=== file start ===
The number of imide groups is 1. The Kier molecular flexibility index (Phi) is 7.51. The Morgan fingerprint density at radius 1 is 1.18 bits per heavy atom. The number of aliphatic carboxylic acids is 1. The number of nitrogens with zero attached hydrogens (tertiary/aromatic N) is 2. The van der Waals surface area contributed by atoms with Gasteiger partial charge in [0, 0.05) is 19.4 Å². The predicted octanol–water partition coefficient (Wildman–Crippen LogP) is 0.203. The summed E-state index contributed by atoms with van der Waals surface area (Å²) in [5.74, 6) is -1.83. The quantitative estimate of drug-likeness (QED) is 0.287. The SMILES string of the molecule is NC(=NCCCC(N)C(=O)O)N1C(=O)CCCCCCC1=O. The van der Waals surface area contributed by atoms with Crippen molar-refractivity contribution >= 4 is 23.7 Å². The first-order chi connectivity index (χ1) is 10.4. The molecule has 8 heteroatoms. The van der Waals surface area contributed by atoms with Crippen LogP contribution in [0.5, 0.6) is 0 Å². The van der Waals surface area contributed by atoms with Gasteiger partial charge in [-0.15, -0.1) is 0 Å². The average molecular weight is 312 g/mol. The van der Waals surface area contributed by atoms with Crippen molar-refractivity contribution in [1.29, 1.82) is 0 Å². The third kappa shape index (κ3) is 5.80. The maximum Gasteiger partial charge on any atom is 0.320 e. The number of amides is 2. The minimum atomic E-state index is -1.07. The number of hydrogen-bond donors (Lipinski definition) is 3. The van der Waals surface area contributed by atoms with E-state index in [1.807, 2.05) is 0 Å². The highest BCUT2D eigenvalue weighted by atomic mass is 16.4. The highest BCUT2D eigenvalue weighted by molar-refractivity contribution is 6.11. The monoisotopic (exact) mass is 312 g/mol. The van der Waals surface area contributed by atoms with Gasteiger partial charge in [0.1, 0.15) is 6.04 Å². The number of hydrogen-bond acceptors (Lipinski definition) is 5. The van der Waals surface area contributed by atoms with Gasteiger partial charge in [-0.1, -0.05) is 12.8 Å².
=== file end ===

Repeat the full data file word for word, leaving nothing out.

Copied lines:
The number of imide groups is 1. The Kier molecular flexibility index (Phi) is 7.51. The Morgan fingerprint density at radius 1 is 1.18 bits per heavy atom. The number of aliphatic carboxylic acids is 1. The number of nitrogens with zero attached hydrogens (tertiary/aromatic N) is 2. The van der Waals surface area contributed by atoms with Gasteiger partial charge in [0, 0.05) is 19.4 Å². The predicted octanol–water partition coefficient (Wildman–Crippen LogP) is 0.203. The summed E-state index contributed by atoms with van der Waals surface area (Å²) in [5.74, 6) is -1.83. The quantitative estimate of drug-likeness (QED) is 0.287. The SMILES string of the molecule is NC(=NCCCC(N)C(=O)O)N1C(=O)CCCCCCC1=O. The van der Waals surface area contributed by atoms with Crippen molar-refractivity contribution >= 4 is 23.7 Å². The first-order chi connectivity index (χ1) is 10.4. The molecule has 8 heteroatoms. The van der Waals surface area contributed by atoms with Crippen LogP contribution in [0.5, 0.6) is 0 Å². The van der Waals surface area contributed by atoms with Gasteiger partial charge in [-0.15, -0.1) is 0 Å². The average molecular weight is 312 g/mol. The van der Waals surface area contributed by atoms with Crippen molar-refractivity contribution in [1.29, 1.82) is 0 Å². The third kappa shape index (κ3) is 5.80. The maximum Gasteiger partial charge on any atom is 0.320 e. The number of amides is 2. The minimum atomic E-state index is -1.07. The number of hydrogen-bond donors (Lipinski definition) is 3. The van der Waals surface area contributed by atoms with E-state index in [1.807, 2.05) is 0 Å². The highest BCUT2D eigenvalue weighted by atomic mass is 16.4. The highest BCUT2D eigenvalue weighted by molar-refractivity contribution is 6.11. The monoisotopic (exact) mass is 312 g/mol. The van der Waals surface area contributed by atoms with Gasteiger partial charge in [0.1, 0.15) is 6.04 Å². The number of hydrogen-bond acceptors (Lipinski definition) is 5. The van der Waals surface area contributed by atoms with Gasteiger partial charge in [-0.1, -0.05) is 12.8 Å².